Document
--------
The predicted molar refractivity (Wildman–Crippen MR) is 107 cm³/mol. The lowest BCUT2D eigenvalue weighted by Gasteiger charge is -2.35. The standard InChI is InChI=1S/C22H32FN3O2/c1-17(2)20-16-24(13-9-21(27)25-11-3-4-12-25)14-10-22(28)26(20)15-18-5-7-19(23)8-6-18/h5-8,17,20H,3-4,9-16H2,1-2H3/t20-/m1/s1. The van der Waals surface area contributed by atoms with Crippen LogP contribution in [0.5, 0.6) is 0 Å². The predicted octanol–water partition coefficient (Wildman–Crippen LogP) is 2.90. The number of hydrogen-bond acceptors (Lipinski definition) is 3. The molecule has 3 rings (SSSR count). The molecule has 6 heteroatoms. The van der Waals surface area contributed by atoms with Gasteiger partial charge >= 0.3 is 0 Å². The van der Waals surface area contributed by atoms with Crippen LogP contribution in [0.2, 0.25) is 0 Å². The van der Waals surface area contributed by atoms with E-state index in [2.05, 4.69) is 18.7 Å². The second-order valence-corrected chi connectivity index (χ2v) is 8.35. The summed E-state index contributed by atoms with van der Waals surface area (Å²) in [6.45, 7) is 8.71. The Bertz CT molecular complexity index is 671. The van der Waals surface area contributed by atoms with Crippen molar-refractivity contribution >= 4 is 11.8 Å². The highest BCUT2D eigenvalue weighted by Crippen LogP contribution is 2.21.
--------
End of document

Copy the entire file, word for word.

The predicted molar refractivity (Wildman–Crippen MR) is 107 cm³/mol. The lowest BCUT2D eigenvalue weighted by Gasteiger charge is -2.35. The standard InChI is InChI=1S/C22H32FN3O2/c1-17(2)20-16-24(13-9-21(27)25-11-3-4-12-25)14-10-22(28)26(20)15-18-5-7-19(23)8-6-18/h5-8,17,20H,3-4,9-16H2,1-2H3/t20-/m1/s1. The van der Waals surface area contributed by atoms with Crippen LogP contribution in [0.5, 0.6) is 0 Å². The predicted octanol–water partition coefficient (Wildman–Crippen LogP) is 2.90. The number of hydrogen-bond acceptors (Lipinski definition) is 3. The molecule has 3 rings (SSSR count). The molecule has 6 heteroatoms. The van der Waals surface area contributed by atoms with Gasteiger partial charge >= 0.3 is 0 Å². The van der Waals surface area contributed by atoms with Crippen LogP contribution in [0.2, 0.25) is 0 Å². The van der Waals surface area contributed by atoms with E-state index in [2.05, 4.69) is 18.7 Å². The second-order valence-corrected chi connectivity index (χ2v) is 8.35. The summed E-state index contributed by atoms with van der Waals surface area (Å²) in [6.45, 7) is 8.71. The Bertz CT molecular complexity index is 671. The van der Waals surface area contributed by atoms with Crippen molar-refractivity contribution >= 4 is 11.8 Å². The highest BCUT2D eigenvalue weighted by Crippen LogP contribution is 2.21.